What Are the Facts About Zika Virus?


How can I protect myself from the Zika virus and if you test positive for zika, when is it safe to become pregnant after the diagnosis?


The Zika virus is spread mostly by the bite of an infected Aedes species mosquito, but can also be spread through unprotected sex with someone who is infected with the virus. If a pregnant woman becomes infected, she can pass the Zika virus to her unborn child, which can cause a birth defect called microcephaly.

There is currently no vaccine to prevent contracting Zika virus or available medicine to treat it, so it’s important to take steps to protect yourself from the virus. The CDC recommends that pregnant women should not travel to areas with risk of Zika. Additionally, pregnant women should postpone travel to yellow cautionary areas in the United States. However if you live in or must travel to an area with risk of Zika, it’s important to protect yourself by preventing mosquito bites. Be sure to use an insect repellent and cover your skin with long-sleeves and long pants to protect against bites. Mosquito-proof your home with screens on the windows and doors, use air conditioning when possible, and eliminate standing water. Aedes mosquitoes bite during the day and at night, so remember to follow these guidelines in order to protect yourself from bites 24/7. While it’s important to protect yourself from mosquito bites, it’s also crucial to take steps to prevent sexually transmitting Zika. The CDC advises against having sex during your pregnancy and recommends you use a condom every time you have sex.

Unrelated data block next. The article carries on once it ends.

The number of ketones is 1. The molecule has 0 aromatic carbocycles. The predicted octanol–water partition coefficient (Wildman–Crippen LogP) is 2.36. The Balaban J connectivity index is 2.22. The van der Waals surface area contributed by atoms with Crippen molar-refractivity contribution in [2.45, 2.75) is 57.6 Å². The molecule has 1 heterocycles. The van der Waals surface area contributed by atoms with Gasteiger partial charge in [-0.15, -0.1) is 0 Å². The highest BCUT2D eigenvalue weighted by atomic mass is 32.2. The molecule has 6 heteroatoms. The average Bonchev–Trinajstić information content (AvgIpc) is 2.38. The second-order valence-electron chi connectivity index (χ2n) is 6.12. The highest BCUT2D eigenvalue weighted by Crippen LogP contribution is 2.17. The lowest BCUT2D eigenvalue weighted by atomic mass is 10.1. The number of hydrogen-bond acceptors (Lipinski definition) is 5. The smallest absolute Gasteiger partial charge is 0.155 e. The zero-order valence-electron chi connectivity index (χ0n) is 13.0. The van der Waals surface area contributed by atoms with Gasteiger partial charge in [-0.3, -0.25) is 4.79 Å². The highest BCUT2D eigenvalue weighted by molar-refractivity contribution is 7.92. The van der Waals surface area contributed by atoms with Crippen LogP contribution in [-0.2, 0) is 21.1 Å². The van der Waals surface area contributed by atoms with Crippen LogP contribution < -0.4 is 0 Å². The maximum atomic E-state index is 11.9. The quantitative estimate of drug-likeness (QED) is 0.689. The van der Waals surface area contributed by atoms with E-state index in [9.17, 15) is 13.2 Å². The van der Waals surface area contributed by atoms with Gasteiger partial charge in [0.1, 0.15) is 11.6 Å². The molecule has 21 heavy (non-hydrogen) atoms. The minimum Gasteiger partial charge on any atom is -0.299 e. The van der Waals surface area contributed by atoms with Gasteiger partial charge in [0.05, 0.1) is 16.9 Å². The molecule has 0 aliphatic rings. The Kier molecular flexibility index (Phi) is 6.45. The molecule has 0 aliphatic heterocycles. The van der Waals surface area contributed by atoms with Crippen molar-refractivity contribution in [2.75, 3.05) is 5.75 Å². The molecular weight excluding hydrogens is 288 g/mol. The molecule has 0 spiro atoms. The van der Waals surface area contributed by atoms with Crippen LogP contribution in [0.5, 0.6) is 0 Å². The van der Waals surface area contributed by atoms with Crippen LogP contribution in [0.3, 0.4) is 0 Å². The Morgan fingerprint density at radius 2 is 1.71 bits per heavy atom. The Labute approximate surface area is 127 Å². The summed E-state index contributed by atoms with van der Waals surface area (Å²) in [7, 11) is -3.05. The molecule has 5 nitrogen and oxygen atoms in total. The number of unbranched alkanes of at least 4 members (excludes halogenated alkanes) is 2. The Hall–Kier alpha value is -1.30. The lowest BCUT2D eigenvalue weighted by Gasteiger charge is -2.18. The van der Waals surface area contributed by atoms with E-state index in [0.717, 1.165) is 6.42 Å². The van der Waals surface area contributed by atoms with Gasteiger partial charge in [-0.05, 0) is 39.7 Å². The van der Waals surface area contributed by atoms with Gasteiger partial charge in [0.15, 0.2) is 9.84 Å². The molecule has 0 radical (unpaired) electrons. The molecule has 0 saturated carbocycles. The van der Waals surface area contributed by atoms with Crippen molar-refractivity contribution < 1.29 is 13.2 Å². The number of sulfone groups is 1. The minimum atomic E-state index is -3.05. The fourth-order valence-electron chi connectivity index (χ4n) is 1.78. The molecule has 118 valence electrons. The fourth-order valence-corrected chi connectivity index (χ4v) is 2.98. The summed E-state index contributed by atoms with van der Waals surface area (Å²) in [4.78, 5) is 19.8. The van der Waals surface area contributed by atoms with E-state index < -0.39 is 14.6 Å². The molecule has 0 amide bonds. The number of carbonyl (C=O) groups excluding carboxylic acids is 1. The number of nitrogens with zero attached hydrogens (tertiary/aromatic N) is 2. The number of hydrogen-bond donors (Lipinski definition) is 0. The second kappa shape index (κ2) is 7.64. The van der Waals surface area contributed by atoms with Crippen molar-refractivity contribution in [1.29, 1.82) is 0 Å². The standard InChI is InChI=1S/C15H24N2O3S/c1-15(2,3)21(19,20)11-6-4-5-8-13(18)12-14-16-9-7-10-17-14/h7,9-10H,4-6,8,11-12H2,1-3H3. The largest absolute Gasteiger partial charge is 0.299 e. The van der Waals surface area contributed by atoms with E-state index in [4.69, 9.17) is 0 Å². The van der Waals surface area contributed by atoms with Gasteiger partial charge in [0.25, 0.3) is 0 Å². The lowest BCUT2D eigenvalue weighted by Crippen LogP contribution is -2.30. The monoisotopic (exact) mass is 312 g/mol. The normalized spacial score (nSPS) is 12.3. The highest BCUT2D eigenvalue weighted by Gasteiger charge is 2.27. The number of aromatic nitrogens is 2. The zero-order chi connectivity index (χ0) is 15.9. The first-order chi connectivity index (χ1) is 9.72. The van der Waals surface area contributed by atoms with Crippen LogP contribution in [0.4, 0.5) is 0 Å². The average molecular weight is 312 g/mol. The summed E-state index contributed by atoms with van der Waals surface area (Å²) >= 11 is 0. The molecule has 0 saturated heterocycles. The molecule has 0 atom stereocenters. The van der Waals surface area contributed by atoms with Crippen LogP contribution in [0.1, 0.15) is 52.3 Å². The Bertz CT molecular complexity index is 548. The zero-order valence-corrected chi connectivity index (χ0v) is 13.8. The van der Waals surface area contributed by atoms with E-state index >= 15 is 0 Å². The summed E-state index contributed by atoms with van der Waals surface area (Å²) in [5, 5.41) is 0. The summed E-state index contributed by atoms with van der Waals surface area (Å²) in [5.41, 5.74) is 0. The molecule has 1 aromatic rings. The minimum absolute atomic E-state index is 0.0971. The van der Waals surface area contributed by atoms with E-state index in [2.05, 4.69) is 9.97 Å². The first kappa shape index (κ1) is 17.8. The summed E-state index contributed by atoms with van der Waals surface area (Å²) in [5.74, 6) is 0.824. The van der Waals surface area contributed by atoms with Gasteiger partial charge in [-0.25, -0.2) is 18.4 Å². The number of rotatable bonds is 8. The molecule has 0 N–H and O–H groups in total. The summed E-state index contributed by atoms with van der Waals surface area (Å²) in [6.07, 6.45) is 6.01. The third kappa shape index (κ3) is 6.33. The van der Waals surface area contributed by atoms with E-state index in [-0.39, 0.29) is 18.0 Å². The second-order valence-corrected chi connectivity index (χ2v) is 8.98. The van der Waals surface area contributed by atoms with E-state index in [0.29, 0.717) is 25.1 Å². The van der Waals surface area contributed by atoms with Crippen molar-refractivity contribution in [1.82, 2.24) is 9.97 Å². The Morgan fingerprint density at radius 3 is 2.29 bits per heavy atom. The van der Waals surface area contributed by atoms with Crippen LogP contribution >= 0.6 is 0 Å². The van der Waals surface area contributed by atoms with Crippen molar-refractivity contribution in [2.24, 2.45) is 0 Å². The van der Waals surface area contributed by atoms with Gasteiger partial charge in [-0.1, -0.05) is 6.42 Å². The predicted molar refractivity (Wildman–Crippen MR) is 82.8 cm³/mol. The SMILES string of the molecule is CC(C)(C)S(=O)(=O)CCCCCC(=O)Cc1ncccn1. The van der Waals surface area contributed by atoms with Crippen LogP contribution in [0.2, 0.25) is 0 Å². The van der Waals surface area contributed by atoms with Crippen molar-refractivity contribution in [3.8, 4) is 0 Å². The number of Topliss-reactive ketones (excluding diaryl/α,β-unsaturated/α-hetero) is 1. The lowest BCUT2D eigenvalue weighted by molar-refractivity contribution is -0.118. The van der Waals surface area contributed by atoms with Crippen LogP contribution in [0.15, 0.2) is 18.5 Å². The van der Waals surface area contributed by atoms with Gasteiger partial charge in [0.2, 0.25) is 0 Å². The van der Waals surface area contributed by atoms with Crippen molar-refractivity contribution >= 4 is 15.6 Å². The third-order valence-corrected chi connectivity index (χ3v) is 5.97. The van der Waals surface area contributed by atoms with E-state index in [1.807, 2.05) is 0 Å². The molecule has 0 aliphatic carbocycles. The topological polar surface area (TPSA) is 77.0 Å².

If you have travelled to an area with a Zika travel notice and you’re trying to become pregnant, it’s important to wait before trying to conceive. According to the CDC, if the female partner is exposed to an area with a Zika travel notice, wait at least 8 weeks before you try to get pregnant. During this time, make sure to use condoms or abstain from sex. If the male partner is exposed to an area with a Zika travel notice, it is recommended that you wait at least six months after the last exposure or after symptoms start before you try to conceive. Again, don’t have sex or make sure to use condoms during this period of time. If you believe that either you or your partner have been exposed to Zika, talk with your healthcare provider right away about your plans for pregnancy and the possible health effects of the Zika virus infection on a baby.

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